Hollywood West

PUBLISHED : Saturday, 13 October, 2007, 12:00am
UPDATED : Saturday, 13 October, 2007, 12:00am

If you are even remotely involved in one of these fields - the media, fashion, entertainment (and it often feels like three-quarters of Los Angeles' population are) - then it doesn't take a lot to be invited to the numerous quasi-glittery events that take place here every week. After having lived here for seven years now, I tend to press 'Delete' on just about all such invitations.

But I elected to go the other evening to a party being hosted by Hollywood Life magazine, which is, as the name implies, about life in Hollywood. I accepted because a) the publicist is a friend and sometimes you need to do these things, b) I was intrigued by the sound of the 'Styletini' cocktail that was going to be offered, and c) my sister was in town from New York and she seemed rather keen to tell her friends she had gone to a celeb-filled event in LA.

The evening, for all its highs and lows, illustrated the many misconceptions that abound about the Hollywood party scene. Toss together the words 'celebrity', 'Hollywood' and 'party' and there are visions of champagne, limousines and US$10,000 floor-sweeping gowns.

The reality, of course, is that Hollywood - like any other institution - has its tiers. There are outrageously extravagant bashes filled with the creme-de-la-creme of the industry's A-list.

And then there is everything else.

'Will there be paparazzi and screaming fans and valet parking and champagne?' my sister asked, her eyes wide with excitement, as we drove.

'I dunno,' I replied, stifling a yawn, and already counting the hours until we could go home, and I could get into my flannel frog-print pajamas and watch Brothers and Sisters.

'Can we walk down the red carpet?' she asked, for about the 200th time.

'I suppose. But you know nobody will take our picture, right?'

'That's fine! I have my camera! You can take one of me!'

I cringed.

We arrived at the venue, the Pacific Design Centre, which looked eerily quiet. We were directed to the side entrance of the parking lot and paid US$8 to park, my sister bemoaning the lack of a valet service. (A weekend in Los Angeles, and she's spoilt already.)

Inside, the crowd was thin, but was expected to grow. The reason for the gathering was an awards show put on by Hollywood Life magazine - this was its fourth annual event - honouring various people in the style end of the industry; awards were being given out in arbitrary and interchangeable categories such as 'Style Siren', 'Hollywood Style Dream Developer' and 'Star Stylist Extraordinaire'. The 'tip sheet' given to me the day before the party - basically a list of the bold-faced names expected to be there and something that is, more often than not, wishful thinking on the part of party planners rather than being based in reality - was filled with A-list names. I told my sister, who was there unabashedly to star spot, not to get her hopes up. This wasn't the Oscars.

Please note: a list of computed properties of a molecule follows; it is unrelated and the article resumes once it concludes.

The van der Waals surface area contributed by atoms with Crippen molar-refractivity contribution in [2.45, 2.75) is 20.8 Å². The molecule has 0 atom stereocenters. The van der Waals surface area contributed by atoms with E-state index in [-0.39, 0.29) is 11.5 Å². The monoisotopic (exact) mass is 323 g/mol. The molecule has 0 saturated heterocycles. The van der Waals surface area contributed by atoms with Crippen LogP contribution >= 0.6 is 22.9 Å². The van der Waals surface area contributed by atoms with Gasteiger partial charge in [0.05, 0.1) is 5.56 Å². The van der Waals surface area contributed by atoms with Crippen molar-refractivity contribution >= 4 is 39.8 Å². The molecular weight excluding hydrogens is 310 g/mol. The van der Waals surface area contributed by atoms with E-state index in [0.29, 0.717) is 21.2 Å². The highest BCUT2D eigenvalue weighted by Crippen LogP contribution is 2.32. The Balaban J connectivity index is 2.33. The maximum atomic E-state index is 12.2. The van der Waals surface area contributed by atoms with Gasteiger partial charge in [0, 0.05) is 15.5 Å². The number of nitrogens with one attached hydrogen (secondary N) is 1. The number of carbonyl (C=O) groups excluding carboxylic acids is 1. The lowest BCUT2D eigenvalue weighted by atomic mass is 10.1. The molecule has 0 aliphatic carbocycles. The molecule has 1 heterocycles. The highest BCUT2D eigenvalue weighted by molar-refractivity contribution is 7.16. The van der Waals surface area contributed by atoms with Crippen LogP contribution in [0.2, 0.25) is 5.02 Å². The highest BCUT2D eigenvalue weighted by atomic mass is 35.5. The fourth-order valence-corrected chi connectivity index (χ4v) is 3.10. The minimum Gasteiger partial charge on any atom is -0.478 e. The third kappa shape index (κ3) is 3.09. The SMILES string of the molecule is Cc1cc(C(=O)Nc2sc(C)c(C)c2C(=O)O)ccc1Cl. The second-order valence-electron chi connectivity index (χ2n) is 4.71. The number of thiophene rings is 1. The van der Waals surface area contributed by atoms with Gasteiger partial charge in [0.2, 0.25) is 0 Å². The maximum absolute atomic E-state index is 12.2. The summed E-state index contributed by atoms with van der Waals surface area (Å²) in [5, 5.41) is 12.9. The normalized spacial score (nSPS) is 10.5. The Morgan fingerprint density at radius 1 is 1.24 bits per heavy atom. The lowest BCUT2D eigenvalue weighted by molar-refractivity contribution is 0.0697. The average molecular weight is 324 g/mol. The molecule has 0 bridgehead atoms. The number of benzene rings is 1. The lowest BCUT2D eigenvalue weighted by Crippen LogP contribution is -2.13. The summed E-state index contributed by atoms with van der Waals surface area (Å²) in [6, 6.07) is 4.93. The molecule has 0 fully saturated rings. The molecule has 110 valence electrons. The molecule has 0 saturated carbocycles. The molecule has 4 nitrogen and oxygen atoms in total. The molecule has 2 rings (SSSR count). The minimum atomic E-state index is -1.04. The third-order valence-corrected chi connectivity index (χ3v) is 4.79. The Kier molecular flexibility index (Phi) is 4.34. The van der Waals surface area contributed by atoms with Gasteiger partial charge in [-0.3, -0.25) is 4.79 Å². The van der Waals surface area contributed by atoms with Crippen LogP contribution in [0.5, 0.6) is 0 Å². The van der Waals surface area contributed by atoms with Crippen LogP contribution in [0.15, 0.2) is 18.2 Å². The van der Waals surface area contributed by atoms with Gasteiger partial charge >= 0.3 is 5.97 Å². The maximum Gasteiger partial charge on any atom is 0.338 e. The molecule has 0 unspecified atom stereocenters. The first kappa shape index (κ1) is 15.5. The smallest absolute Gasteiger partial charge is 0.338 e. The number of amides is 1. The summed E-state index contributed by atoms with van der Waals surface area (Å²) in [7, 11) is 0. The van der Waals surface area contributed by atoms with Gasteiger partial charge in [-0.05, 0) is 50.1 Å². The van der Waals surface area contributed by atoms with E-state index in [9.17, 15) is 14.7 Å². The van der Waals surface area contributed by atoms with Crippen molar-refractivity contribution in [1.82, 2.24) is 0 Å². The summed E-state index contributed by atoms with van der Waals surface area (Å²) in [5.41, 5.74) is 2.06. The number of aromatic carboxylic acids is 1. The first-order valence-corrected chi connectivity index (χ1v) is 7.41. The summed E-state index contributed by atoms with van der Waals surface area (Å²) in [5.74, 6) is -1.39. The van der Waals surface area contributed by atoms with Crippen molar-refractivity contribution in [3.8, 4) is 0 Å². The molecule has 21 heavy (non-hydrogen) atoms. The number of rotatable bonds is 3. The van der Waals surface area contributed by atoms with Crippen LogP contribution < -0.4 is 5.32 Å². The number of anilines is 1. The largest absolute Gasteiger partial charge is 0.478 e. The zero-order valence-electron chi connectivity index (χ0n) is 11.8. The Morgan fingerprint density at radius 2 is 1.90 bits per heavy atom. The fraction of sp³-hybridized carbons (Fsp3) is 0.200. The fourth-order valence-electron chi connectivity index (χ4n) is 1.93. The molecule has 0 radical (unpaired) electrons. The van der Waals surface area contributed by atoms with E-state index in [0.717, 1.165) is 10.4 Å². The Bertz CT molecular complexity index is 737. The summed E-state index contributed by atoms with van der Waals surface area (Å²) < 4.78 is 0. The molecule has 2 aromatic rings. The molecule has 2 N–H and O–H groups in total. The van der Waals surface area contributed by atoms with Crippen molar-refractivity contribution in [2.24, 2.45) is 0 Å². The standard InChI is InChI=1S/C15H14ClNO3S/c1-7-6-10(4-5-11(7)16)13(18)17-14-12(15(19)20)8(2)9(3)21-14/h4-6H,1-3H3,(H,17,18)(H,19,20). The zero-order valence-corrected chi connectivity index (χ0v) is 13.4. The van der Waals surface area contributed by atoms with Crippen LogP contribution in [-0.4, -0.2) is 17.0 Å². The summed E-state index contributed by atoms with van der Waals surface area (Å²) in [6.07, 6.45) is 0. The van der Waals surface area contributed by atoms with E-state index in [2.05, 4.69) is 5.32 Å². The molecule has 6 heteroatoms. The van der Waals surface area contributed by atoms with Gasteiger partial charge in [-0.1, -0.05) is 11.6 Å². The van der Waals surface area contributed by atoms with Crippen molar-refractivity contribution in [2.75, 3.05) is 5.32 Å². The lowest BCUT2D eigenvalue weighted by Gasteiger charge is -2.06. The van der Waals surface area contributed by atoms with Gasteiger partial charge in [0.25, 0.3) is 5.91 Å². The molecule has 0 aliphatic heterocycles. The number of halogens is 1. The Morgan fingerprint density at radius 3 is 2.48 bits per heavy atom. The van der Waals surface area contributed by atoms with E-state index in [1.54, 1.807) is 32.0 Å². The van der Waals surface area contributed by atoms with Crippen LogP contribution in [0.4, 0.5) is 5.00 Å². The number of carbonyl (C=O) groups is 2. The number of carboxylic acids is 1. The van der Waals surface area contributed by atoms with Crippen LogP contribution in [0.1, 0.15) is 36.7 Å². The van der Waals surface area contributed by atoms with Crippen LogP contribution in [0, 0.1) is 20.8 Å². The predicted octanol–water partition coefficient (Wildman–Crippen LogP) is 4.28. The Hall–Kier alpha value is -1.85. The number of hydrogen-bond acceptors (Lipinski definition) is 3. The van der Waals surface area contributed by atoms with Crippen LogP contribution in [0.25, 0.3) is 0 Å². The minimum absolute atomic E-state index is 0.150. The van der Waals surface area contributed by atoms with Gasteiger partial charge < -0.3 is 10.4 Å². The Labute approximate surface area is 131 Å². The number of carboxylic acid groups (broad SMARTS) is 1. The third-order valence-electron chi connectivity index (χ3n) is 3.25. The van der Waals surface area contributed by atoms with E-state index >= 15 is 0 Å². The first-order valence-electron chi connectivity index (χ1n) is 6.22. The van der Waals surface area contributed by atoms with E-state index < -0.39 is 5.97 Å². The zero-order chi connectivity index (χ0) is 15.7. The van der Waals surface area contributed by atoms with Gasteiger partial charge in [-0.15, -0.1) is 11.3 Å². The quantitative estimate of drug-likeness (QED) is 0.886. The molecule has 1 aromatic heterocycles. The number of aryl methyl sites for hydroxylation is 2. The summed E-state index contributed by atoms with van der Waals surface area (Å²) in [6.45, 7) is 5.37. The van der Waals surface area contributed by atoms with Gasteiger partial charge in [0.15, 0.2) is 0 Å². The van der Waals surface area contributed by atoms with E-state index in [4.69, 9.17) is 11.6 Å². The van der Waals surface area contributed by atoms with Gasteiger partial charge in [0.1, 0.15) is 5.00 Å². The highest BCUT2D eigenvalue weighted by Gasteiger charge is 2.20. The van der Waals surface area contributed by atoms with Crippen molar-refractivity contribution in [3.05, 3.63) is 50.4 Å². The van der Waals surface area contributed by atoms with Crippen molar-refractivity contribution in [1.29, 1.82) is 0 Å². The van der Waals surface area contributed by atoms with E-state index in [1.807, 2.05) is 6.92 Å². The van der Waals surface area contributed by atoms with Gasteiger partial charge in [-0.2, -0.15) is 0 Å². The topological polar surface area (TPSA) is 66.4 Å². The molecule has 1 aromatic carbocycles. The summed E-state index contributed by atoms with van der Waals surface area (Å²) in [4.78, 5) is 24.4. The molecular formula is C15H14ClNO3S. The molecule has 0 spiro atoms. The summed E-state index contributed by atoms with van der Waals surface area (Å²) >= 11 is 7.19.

We stood in the foyer away from the paparazzi (yes!) who had set up along the red carpet, my sister anxious to see if anyone famous came by. Then she saw one, trudging down the hallway.

'Look!' she screamed, grabbing my wrist. 'Philip Seymour Hoffman!' We stood back to let him and his entourage pass. My sister asked me if it would be okay if she told him she 'loved him in Truman', and I cringed again. Thankfully, she didn't say that to him, because as he walked past, a hair's breadth away from us, it was apparent this wasn't Philip Seymour Hoffman, but some older, craggier, European import.

My sister's hopes dashed, I told her we should go upstairs to the cocktail area. There, over 'Styletini' cocktails (Bombay Sapphire gin, lemonade and ginger, yum) and tuna carpaccio pizza, she ardently people-watched. This led to another myth of Hollywood being demolished, that everyone came out looking like they had the services of uber-stylist Rachel Zoe for the week. Not quite.

At these events, you would see everything from jeans and blazers to full-length gowns and gold shoes, and plenty, plenty of little black dresses. And, yes, all the waiters were extremely good-looking, the waitresses even more so.

'Oh my God! Solis! Carlos Solis! What's his real name?' my sister asked, pointing out one of the stars from Desperate Housewives. (The answer is Ricardo Chavira.) 'I can tell my friends I saw Carlos Solis!'

Another round of drinks, and then she spotted another star - David Duchovny - and grabbed my arm again. 'Do you think his wife is here? What's he doing here? Who's he with? Oh, he's cute!'

I summoned the waiter for yet another cocktail.

We made our way into the theatre for the awards presentation ceremony, which, as these things inevitably do, dragged on much longer than expected. But as I told my sister, if any big names were coming tonight, we'd see them here.

Inside, there was a mini-platoon of them: Cindy Crawford, looking shockingly gorgeous, was there to pick up her Style Siren award, conveniently plugging her new furniture and beauty lines. Harrison Ford showed up to present an award to photographer Timothy White. Teri Hatcher, all dark hair and spindly, was there to give one to 'Mane Master' Laurent of the high-priced salon Prive.

It was all a self-congratulatory fest and par for the course at these things.

I turned to look at my sister who clapped wildly whenever anyone famous was on the stage, her eyes gleaming with the knowledge that she was in the same room as people she generally only read about or saw on television.

'I give you a couple more of these, and you'll be done,' I said to her.

Later, we were talking to a fashionista from New York who, like me, was no longer enamoured of celebrity. 'But it's great that your sister still is,' she said. 'It's nice to be reminded of it, isn't it?' But I was already thinking about my pajamas.